Japadog, run by Noriki Tamura, has been going seven years, and, as you might have guessed, specialises in hot dogs with Japanese toppings. The popular Terimayo Dog (beef sausage, covered in teriyaki sauce, Japanese mayonnaise and seaweed) is always a good choice, but the Ume (with plum sauce and onion) and Negimiso (sour gravy, miso and fried cabbage) are also worth a try.
Noriki recommends eating your hot dog while you walk, so a trip along Burrard to Davie Street will lead you to a flourishing community garden, full of thriving flowers and vegetables. It’s a quiet oasis amid the hum of the city, perfect to sit, relax and plan the next course of food.
Of course, if you’ve visited a few food carts already, the chances are you might want to burn some calories before stepping up to the plate again. A jaunt along the vibrant independent shop-filled Davie Street takes you to English Bay. From there, a stroll along the coastal path and along the edge of Stanley Park leads to the harbour.
By the time you reach Harbour Green Park, you should be mulling over where your next street food hit is going to come from. On the corner of West Cordova and Thurlow is the hard-to-miss purple van housing Feastro, the Rolling Bistro, which serves tacos, seafood and comfort food, including Canada’s favourite dish – poutine, made from chips, gravy and cheese curds. A good bet is the ceviche (which includes a dose of the locally made Victoria Gin), or the popular halibut taco. The harbour makes for an ideal location to savour your food, and a good spot to enjoy the vistas is by the Vancouver Convention Centre, where you can stand near celebrated local author and artist Douglas Coupland’s Digital Orca sculpture, and look out over the busy harbour watching the sea planes take off.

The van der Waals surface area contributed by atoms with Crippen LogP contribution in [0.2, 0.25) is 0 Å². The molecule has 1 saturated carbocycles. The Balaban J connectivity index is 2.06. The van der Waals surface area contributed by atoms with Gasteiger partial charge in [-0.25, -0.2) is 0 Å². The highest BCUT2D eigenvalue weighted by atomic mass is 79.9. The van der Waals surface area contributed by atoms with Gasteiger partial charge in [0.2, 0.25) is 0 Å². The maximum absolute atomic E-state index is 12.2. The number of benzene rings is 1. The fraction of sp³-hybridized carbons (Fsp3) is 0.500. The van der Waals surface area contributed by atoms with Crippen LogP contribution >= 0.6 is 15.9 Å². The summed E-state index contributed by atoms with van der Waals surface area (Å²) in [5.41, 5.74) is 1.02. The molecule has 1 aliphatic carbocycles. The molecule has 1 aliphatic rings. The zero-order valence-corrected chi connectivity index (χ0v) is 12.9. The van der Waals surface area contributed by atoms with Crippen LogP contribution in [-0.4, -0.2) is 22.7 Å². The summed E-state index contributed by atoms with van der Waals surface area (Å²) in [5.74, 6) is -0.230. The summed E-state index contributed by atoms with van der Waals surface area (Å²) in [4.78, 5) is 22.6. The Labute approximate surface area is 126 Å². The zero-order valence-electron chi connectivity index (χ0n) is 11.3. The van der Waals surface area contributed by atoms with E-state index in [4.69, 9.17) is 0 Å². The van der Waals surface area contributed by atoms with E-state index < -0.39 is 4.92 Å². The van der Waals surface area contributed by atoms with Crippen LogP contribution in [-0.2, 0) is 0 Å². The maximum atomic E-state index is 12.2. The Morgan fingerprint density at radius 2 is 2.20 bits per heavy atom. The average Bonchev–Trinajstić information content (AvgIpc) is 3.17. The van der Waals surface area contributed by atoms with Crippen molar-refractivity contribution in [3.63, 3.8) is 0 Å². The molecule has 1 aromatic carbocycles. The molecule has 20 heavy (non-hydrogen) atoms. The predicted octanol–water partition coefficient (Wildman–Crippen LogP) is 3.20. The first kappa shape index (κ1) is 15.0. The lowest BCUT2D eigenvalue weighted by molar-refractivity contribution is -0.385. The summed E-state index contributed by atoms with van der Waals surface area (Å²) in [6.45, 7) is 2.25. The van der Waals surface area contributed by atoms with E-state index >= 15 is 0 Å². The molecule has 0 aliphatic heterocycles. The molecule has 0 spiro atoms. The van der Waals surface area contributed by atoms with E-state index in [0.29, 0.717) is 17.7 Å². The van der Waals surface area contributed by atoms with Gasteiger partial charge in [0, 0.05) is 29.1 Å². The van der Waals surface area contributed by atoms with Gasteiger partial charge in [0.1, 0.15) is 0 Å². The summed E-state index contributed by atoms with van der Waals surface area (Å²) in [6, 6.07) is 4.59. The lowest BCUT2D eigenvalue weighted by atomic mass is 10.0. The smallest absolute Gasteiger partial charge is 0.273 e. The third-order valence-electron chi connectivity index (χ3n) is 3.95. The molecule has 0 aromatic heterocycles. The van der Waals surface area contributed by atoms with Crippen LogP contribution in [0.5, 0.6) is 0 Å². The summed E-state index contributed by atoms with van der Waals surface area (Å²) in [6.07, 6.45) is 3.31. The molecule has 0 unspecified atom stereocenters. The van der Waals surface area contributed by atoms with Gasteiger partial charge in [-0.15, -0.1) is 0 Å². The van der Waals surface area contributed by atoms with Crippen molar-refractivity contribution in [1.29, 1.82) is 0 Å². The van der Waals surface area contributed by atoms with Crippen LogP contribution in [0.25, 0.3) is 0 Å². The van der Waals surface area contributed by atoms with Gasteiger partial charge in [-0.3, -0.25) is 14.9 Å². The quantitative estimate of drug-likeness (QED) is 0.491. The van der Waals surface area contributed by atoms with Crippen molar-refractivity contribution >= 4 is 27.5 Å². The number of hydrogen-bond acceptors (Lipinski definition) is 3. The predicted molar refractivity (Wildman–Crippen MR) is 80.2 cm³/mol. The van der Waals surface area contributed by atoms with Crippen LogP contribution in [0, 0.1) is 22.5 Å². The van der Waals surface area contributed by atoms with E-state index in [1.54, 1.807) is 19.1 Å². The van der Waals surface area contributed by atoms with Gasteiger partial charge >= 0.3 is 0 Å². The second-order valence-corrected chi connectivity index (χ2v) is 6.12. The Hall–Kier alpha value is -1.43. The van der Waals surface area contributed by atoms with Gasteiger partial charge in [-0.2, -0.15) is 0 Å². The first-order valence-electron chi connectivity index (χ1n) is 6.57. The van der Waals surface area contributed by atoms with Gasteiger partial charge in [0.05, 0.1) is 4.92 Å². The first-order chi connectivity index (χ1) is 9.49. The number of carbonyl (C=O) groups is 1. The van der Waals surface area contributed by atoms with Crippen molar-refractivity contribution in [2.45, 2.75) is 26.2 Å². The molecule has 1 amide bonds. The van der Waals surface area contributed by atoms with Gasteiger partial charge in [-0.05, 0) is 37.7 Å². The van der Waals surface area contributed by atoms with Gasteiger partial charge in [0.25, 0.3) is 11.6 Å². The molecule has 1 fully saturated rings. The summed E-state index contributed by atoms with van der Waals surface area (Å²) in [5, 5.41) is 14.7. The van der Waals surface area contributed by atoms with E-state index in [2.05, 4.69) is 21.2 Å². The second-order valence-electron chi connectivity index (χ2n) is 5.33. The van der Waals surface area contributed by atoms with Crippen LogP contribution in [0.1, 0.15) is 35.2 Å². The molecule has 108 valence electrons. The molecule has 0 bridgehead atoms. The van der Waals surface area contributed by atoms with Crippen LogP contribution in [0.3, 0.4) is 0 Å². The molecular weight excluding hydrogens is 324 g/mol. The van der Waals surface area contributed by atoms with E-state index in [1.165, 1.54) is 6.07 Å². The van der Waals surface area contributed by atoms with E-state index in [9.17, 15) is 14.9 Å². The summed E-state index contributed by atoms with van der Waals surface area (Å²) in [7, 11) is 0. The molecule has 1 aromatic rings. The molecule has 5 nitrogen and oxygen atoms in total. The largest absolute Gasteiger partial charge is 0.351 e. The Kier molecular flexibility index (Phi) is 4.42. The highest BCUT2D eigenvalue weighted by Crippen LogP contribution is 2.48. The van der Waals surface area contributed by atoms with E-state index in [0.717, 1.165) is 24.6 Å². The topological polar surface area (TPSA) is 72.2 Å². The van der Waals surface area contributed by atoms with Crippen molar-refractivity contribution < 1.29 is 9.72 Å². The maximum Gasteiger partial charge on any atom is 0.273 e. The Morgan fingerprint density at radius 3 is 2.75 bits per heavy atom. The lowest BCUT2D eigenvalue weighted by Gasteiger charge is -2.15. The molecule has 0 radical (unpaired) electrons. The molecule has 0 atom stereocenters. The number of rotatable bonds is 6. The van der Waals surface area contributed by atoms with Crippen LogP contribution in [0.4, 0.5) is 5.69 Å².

Head back into the downtown area to Library Square if you want to sample a mixture of Korean, Mexican and American food at the COMA Food Truck. A Bibimap (a mixture of egg, vegetables, barbecue beef and spicy sauce) in front of the huge futuristic glass and concrete library building is a must. Then grab a Korean taco from Cartel Taco, which is on the corner of Dunsmuir and Hamilton, and head down to False Creek for good views of the huge BC Place Stadium and the shiny alien bubble that is Science World. From here there are boats over to Granville Island, where the colourful market place is brimming with fresh local produce.
But if you just want to refresh your palate, make your last stop the Juice Truck. Situated on the corner of Abbott Street and Water Street in Gastown, the truck offers a range of fresh juices and smoothies. “It wasn’t until a trek through the Himalayas that the Juice Truck was born,” says owner Ryan Slater, who was influenced by a Nepalese orange drink made from sea buckthorn berries. You can give yourself a vitamin hit by having the excellently titled F Cancer Juice (made from red pepper, kale, spinach, carrot, celery and beet), or go for something like the deceptively healthy Almost Chocolate smoothie.
All that’s left to do after that is take your drink to Crab Park down on the waterfront, sit back on the lush green grass, with the bustling port and the North Shore Mountains in front of you, and have a think about what you’re going to have for dinner.